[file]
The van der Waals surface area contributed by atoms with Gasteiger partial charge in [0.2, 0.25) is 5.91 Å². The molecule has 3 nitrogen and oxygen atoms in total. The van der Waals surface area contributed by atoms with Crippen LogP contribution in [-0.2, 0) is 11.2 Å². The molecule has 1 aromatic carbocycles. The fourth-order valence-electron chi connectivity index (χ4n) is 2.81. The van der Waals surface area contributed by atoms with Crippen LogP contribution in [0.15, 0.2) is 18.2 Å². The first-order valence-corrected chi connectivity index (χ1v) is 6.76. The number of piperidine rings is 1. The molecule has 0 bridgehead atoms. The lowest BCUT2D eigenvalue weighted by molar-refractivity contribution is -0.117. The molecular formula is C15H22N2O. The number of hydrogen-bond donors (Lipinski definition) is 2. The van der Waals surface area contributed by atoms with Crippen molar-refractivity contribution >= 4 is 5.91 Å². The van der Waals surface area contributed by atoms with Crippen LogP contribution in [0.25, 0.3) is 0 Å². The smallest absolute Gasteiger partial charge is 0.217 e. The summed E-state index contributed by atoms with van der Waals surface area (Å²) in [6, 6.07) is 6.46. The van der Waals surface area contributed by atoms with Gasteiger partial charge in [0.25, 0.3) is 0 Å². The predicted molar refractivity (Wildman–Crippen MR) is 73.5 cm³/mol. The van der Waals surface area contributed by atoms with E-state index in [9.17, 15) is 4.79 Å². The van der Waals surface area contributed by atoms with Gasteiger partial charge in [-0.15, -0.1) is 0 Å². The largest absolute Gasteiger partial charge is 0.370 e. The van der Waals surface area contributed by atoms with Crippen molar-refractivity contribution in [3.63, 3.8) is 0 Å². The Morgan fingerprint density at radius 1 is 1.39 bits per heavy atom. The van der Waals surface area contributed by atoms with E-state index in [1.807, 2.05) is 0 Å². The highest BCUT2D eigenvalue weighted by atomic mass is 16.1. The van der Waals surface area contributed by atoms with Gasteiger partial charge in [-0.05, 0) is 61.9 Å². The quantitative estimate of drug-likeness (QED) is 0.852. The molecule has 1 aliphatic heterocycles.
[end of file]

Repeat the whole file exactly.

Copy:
The van der Waals surface area contributed by atoms with Gasteiger partial charge in [0.2, 0.25) is 5.91 Å². The molecule has 3 nitrogen and oxygen atoms in total. The van der Waals surface area contributed by atoms with Crippen LogP contribution in [-0.2, 0) is 11.2 Å². The molecule has 1 aromatic carbocycles. The fourth-order valence-electron chi connectivity index (χ4n) is 2.81. The van der Waals surface area contributed by atoms with Crippen LogP contribution in [0.15, 0.2) is 18.2 Å². The first-order valence-corrected chi connectivity index (χ1v) is 6.76. The number of piperidine rings is 1. The molecule has 0 bridgehead atoms. The lowest BCUT2D eigenvalue weighted by molar-refractivity contribution is -0.117. The molecular formula is C15H22N2O. The number of hydrogen-bond donors (Lipinski definition) is 2. The van der Waals surface area contributed by atoms with Crippen molar-refractivity contribution >= 4 is 5.91 Å². The van der Waals surface area contributed by atoms with Crippen LogP contribution in [0.25, 0.3) is 0 Å². The smallest absolute Gasteiger partial charge is 0.217 e. The summed E-state index contributed by atoms with van der Waals surface area (Å²) in [6, 6.07) is 6.46. The van der Waals surface area contributed by atoms with Gasteiger partial charge in [0.25, 0.3) is 0 Å². The predicted molar refractivity (Wildman–Crippen MR) is 73.5 cm³/mol. The van der Waals surface area contributed by atoms with E-state index in [9.17, 15) is 4.79 Å². The van der Waals surface area contributed by atoms with Gasteiger partial charge in [-0.15, -0.1) is 0 Å². The largest absolute Gasteiger partial charge is 0.370 e. The van der Waals surface area contributed by atoms with Crippen molar-refractivity contribution in [3.63, 3.8) is 0 Å². The Morgan fingerprint density at radius 1 is 1.39 bits per heavy atom. The van der Waals surface area contributed by atoms with E-state index in [1.807, 2.05) is 0 Å². The highest BCUT2D eigenvalue weighted by atomic mass is 16.1. The van der Waals surface area contributed by atoms with Gasteiger partial charge in [-0.05, 0) is 61.9 Å². The quantitative estimate of drug-likeness (QED) is 0.852. The molecule has 1 aliphatic heterocycles.